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|The Adventures of Gerard||Arthur Conan Doyle|
How The Brigadier Captured Saragossa
|Page 6 of 16||
The question is, what has become of him?"
"You wish me to go and see?"
"Precisely. Is he ill, or wounded, or dead? Shall we still wait for him, or shall we attempt the attack elsewhere?
We cannot determine this until we have heard from him. This is a map of the town, Captain Gerard.
You perceive that within this ring of convents and monasteries are a number of streets which branch off from a central square. If you come so far as this square you will find the cathedral at one corner. In that corner is the street of Toledo. Hubert lives in a small house between a cobbler's and a wine-shop, on the right-hand side as you go from the cathedral. Do you follow me?"
"You are to reach that house, to see him, and to find out if his plan is still feasible or if we must abandon it."
He produced what appeared to be a roll of dirty brown flannel. "This is the dress of a Franciscan friar," said he. "You will find it the most useful disguise."
I shrank away from it.
"It turns me into a spy," I cried. "Surely I can go in my uniform?"
"Impossible! How could you hope to pass through the streets of the city? Remember, also, that the Spaniards take no prisoners, and that your fate will be the same in whatever dress you are taken."
It was true, and I had been long enough in Spain to know that that fate was likely to be something more serious than mere death. All the way from the frontier I had heard grim tales of torture and mutilation. I enveloped myself in the Franciscan gown.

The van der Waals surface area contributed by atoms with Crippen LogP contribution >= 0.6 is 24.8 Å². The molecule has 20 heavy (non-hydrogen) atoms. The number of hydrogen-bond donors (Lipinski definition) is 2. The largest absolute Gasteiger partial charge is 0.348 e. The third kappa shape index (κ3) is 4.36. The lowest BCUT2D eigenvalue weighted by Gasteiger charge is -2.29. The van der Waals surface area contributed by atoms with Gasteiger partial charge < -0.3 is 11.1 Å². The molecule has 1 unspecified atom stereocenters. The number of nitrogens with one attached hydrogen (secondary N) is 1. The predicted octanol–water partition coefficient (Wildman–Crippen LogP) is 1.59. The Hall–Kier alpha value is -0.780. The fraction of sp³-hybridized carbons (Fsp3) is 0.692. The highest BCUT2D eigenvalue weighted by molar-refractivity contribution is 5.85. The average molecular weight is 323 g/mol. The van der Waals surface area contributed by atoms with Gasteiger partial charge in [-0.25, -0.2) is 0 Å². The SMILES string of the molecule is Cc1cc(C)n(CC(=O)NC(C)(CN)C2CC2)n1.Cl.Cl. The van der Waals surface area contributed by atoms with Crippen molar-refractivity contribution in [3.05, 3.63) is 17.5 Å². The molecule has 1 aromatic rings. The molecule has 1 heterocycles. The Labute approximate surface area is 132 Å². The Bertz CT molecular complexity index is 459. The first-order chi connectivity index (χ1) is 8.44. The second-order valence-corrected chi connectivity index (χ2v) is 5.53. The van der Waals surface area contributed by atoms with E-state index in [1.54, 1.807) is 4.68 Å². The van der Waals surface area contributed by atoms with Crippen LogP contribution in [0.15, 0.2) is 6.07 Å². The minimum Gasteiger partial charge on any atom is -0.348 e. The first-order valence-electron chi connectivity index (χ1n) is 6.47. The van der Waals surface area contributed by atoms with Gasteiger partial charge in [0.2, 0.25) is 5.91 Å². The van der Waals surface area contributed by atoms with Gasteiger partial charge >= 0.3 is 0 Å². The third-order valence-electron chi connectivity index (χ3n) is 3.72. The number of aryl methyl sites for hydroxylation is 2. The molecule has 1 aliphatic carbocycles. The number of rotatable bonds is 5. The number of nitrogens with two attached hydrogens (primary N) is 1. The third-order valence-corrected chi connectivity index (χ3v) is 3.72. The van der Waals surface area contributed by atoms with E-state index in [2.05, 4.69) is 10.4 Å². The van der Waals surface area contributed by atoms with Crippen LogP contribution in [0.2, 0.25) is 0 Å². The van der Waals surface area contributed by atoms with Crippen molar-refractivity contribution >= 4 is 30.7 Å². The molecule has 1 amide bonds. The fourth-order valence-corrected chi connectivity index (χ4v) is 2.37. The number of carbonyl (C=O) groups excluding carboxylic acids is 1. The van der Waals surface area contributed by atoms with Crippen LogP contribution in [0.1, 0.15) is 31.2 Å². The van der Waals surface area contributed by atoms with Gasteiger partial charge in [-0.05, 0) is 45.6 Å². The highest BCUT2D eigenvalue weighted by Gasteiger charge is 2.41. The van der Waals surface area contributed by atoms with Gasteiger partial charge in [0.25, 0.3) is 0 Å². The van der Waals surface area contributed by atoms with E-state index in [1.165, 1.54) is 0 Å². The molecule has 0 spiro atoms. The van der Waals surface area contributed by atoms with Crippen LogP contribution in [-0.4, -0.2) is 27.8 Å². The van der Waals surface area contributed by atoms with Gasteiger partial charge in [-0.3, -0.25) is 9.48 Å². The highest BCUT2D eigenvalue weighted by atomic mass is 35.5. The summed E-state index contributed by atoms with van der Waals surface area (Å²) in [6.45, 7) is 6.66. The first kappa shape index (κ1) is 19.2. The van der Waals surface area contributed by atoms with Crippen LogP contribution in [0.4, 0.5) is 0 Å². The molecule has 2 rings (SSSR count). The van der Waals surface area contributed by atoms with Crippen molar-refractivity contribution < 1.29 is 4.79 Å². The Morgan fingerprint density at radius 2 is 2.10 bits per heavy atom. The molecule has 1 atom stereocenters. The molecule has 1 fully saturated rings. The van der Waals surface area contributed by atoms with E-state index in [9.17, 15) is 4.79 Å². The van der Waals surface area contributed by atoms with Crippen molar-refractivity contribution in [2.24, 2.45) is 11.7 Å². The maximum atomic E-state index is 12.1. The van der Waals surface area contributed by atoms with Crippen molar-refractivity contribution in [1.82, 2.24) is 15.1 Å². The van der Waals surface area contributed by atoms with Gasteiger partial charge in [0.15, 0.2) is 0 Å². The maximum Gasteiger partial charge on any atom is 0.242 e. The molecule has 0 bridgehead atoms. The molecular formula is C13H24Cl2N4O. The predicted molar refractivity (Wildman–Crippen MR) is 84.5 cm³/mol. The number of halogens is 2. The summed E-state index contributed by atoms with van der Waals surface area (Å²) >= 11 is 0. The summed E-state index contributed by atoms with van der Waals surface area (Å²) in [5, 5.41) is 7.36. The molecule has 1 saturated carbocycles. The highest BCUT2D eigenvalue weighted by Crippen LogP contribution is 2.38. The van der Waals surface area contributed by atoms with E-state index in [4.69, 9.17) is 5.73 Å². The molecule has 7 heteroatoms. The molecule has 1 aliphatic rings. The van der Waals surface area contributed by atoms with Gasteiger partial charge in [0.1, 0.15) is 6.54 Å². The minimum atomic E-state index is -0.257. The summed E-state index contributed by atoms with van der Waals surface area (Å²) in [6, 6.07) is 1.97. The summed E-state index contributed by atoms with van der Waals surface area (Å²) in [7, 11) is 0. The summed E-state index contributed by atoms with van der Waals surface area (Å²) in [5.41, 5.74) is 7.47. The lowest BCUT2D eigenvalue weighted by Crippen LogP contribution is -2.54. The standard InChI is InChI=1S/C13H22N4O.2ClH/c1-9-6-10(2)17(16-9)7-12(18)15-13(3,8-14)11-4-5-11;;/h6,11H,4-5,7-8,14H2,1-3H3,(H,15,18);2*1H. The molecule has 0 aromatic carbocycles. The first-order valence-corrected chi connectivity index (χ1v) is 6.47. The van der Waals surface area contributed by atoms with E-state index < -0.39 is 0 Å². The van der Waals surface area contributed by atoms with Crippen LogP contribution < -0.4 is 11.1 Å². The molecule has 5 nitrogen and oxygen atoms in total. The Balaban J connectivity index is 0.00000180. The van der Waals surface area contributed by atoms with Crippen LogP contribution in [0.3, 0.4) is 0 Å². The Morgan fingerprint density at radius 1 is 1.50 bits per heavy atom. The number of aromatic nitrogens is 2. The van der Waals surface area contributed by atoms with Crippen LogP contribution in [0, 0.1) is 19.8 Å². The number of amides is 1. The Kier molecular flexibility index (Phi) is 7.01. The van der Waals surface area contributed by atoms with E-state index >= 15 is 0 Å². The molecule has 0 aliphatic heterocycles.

"Now I am ready."
"Are you armed?"
"They will hear it clank. Take this knife, and leave your sword. Tell Hubert that at four o'clock, before dawn, the storming party will again be ready. There is a sergeant outside who will show you how to get into the city. Good-night, and good luck!"
Before I had left the room, the two generals had their cocked hats touching each other over the map. At the door an under-officer of engineers was waiting for me.
I tied the girdle of my gown, and taking off my busby, I drew the cowl over my head. My spurs I removed. Then in silence I followed my guide.
It was necessary to move with caution, for the walls above were lined by the Spanish sentries, who fired down continually at our advance posts. Slinking along under the very shadow of the great convent, we picked our way slowly and carefully among the piles of ruins until we came to a large chestnut tree. Here the sergeant stopped.
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|The Adventures of Gerard
Arthur Conan Doyle
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